We all make mistakes in our thinking, especially when we're deeply convinced that something we believe in is true. These errors often reinforce that opinion, making it hard for us to change our minds or even consider any alternative viewpoint.

Students of Cognitive Behavioural Therapy know that the way we think about a situation is closely related to our emotions, the physical sensations these cause and the way we behave. In short the first step towards changing our behaviour is to change the way we think.

It's useful to know when we're making thinking errors so that we can stand back from a situation and evaluate it logically, keeping an open mind. Here are the top 5 thinking errors that we commonly make.

5. Overgeneralization

Drawing a concrete conclusion from a single event is a common error of judgement. One piece of evidence does not make something true. You can fail your driving test and still learn to drive. You can lose a battle and still win the war. Your football team can lose a few games and still be crowned champions.

In reality events are rarely so extreme that they always or never happen. It makes no sense to condemn yourself or others because of one mistake – think of how many times you didn’t make that mistake and suspend judgement.

4. Fortune Telling
You can’t see in to the future – no one can – and when you try to do so there’s a good chance you’ll make a negative prediction. When you convince yourself that only bad things will happen it tends to stop you from doing them. If you never take a chance to find out what might actually happen then you seriously limit all manner of exciting possibilities in life. You'll also never find out how poor we are at prediction!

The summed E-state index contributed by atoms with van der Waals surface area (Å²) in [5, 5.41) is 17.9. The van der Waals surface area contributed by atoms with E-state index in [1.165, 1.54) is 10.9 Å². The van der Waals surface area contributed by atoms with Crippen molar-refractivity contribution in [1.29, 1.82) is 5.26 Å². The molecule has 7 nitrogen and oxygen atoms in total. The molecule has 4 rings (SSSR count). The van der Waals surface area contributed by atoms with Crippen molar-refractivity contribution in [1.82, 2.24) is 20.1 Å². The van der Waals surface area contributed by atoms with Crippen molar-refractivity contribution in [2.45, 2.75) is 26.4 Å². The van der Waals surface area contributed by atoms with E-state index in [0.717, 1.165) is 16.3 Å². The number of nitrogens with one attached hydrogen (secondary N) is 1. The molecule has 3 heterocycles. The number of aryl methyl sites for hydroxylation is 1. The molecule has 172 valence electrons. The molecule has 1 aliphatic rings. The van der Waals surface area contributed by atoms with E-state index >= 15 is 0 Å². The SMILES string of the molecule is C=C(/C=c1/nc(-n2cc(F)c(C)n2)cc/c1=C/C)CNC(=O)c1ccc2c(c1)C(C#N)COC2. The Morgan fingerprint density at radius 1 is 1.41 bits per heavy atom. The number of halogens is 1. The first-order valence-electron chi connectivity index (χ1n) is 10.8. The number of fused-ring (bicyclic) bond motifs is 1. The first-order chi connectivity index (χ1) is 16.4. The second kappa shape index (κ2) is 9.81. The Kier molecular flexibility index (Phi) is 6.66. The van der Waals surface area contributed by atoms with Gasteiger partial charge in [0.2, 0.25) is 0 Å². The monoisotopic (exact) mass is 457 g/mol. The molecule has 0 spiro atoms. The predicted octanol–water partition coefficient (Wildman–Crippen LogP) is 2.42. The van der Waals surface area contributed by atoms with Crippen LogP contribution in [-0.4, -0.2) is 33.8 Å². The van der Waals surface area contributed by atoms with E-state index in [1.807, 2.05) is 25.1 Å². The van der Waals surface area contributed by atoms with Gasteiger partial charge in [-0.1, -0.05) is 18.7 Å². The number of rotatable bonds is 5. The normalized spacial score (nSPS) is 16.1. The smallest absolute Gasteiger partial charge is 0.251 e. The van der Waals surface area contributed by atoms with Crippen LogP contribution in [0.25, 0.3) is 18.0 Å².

Try to let something happen without second guessing the outcome. Just because it might have happened in the past it doesn’t mean it’s certain to happen again.

3. Mind Reading
Let me try – you’re thinking of the colour orange aren’t you? And now you’re thinking I’m an idiot for getting it wrong? 50% right isn’t bad but it doesn’t make me a mind reader.

We assume we know what people think, but most of the time, like fortune telling, we’re not very good at it. Assuming that someone you’re talking to is yawning because you’re dull ignores the possibility that they just had a bad night’s sleep.

We often project our ideas and feelings on to other people without really knowing their version of events. There’s every chance that we’re wrong and that there’s an alternative explanation.

2. Catastrophising

This is where you take a fairly small event and blow its effects up out of all proportion. For example, in a presentation you might imagine everyone rolling around the floor clutching their sides when you forget your words. When you've missed a bill payment you may think you'll have your house repossessed or be made bankrupt.

The truth is that these are just thoughts, and they're the worst scenarios at that. More likely your audience won’t notice and your creditor will accept a late payment if you give them a call.

Try to think of other less disastrous outcomes, since these are far more likely than your world collapsing tomorrow.

1. All-or-Nothing Thinking

We all love to read newspapers that portray a celebrity, sportsman or politician as a hero or zero. Journalists build such narratives to create interest and boost circulation. However, we know this can’t really be the case.

It’s the same with you – if you’re not a raging success it doesn’t mean you’re an abject failure. One swallow doesn’t make a summer, slipping up at one presentation won’t ruin your career and making a social gaffe in front of your partner's parents won't condemn you to life of solitude.

In truth there are many flavours of success and failure – think of them as shades of grey rather than just black or white.

Try thinking in different terms that are less cut and dried, as that’s how human beings are.

Author's Bio: 

Harry is a chartered Clinical Psychologist specialising in Cognitive Behavioural Therapy.